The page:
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Washington, DC: American Society of Hematology; 2018.
The American Society of Hematology released new guidelines on prophylaxis for venous thromboembolism, which can be a patient safety problem among hospitalized patients. Key recommendations include low-molecular-weight heparin as the preferred agent when medication prophylaxis is indicated and screening of all hospitalized patients for venous thromboembolism risk and bleeding.
Ornstein C. Washington Post. July 12, 2015.
Anticoagulants are considered high-alert medications that if used ineffectively can result in patient harm. Reporting on an anticoagulant commonly used in nursing homes and patient harm linked to this medication, this newspaper article relates reasons doctors are reluctant to prescribe new drugs to older patients and challenges to monitoring and preventing such adverse drug events.
Journal Article > Study
Schillig J, Kaatz S, Hudson M, Krol GD, Szandzik EG, Kalus JS. J Hosp Med. 2011;6:322-328.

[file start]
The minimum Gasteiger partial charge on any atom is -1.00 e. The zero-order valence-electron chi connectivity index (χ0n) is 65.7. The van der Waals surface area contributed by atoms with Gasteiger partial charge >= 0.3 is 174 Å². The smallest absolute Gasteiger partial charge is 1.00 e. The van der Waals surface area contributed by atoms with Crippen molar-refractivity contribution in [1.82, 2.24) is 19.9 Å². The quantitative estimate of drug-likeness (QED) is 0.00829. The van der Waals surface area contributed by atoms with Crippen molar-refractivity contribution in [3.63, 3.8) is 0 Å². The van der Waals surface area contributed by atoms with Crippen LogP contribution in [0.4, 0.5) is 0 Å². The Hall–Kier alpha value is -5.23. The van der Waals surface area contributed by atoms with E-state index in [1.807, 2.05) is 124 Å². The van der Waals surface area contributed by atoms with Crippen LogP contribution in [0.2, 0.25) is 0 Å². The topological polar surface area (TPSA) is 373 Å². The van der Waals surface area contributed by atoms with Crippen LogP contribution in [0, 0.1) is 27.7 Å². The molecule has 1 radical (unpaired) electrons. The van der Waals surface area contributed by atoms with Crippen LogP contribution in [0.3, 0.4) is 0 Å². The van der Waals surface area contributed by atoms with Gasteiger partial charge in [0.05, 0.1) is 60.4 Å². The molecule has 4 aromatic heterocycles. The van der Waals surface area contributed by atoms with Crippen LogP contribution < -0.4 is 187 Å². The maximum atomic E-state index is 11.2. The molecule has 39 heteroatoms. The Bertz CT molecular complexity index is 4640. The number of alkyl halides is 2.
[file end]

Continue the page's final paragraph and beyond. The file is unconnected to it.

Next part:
Patients receiving warfarin therapy are at high risk for adverse events. Interventions to improve warfarin safety have focused on trigger tools, communication protocols, and the use of visual medication schedules. This study implemented a pharmacist-directed anticoagulation service to capture inpatients on warfarin and provide them with dosing, monitoring, and coordination of transition from the inpatient to outpatient setting. This cluster randomized trial demonstrated safer transitions in 73% more patients and a 32% reduction in the composite safety end point, which was driven by fewer patients experiencing an INR ≥ 5 (i.e., supratherapeutic levels that increase the risk of bleeding). This study adds further support to the role of pharmacists in driving medication safety, specifically for warfarin in both the inpatient and community settings. A past AHRQ WebM&M commentary discussed a case of a near miss due to a warfarin drug interaction that led to a supratherapeutic level following hospital discharge.
Journal Article > Study
Medication-error alerts for warfarin orders detected by a bar-code-assisted medication administration system.
Fitzhenry F, Doran J, Lobo B, et al. Am J Health Syst Pharm. 2011;68:434-441.
The vast majority of warnings about warfarin (a commonly prescribed anticoagulant) generated by a bar-code medication administration system were clinically insignificant.